Wednesday, February 6, 2013


When I hear the term 'prequel', I think about the 'Star Wars' series of movies.
That was the first series of movies that I can recall which employed the technique
of producing another movie to explain in greater detail events which happened before the original movie's time.
I had to go back and find out more about that.
If you go here:
 you can see an interesting article
about the history of the making of the Star Wars series.
(You have to scroll down a bit to the article.  The relevant paragraph begins with "1973..." and discusses George Lucas and "American Graffiti"  Although the information about "Star Wars" doesn't begin until a paragraph or so later, this is still good background information.)
It turns out that there were four trilogies of movies.  George Lucas wrote the entire story, but it was far too long for one movie, so he first made the part which he thought to be the most exciting to film.  Later, of course, when the phenomenal success of the movies guaranteed the interest and funding to produce the others, a prequel and later other trilogies were produced.  At times, Lucas also waited until the development of special effects and cgi in filmmaking could catch up with his vision of how the movies should look.
Another article gave a list of plot elements which Lucas employed in the Star Wars series over and over again, to great success.  It was an amazingly long list, and very interesting...that is, if you are interested in that type of thing.  Since I love film-making and might write a historical fiction thriller someday, I was very interested and will have to take the time to study that list later.
All this to introduce an explanation about why I called this post 'Prequel':
As we proceeded through Exodus, I realized that soon I would come to the place where people would begin to wonder why so much detail was given to the construction of the Tabernacle.  What was the big deal?  Why did it matter?  Of course, the real big deal was that they were coming before a holy God, who set before them a way that they could approach Him.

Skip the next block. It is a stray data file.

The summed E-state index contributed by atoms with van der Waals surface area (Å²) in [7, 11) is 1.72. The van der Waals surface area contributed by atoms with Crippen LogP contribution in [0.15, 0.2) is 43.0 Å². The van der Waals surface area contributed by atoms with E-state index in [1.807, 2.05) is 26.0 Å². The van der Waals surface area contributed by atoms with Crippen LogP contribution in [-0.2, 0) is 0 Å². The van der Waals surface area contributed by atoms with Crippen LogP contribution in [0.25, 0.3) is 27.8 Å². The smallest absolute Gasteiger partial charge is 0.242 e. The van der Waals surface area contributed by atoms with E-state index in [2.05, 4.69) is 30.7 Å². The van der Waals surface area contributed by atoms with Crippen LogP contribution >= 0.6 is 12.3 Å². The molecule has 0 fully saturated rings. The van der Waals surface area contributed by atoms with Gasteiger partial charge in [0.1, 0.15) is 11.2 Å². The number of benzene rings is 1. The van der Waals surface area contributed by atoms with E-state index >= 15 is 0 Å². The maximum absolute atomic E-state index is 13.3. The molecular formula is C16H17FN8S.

However, to fully understand that, you would need to understand what had separated mankind from God in the first place.
Yet even before that, we'd need to think about the original relationship which existed between God and mankind.
I had been writing about the Scriptures which began around Genesis 4 or so, regarding the line of Abraham.  That continued until Exodus 26, when I realized that people would need to understand the pre-Abraham content of the Bible in order to have any interest in finding out more about the construction of the Tabernacle.  Things get a bit technical for a while, so I figured that the best way to understand the need for such detailed descriptions of Tabernacle furnishings (and the many details about the law which will come up in the chapters following Exodus 26) is to have an understanding about why God would have included this material in the Bible in the first place.  So that is why we are going back for a bit to the beginning of the book of Genesis.  That is why I call what is coming up a prequel...for it tells what happened before.  I'm also, as you no doubt have realized by now, having a bit of fun at the same time. 


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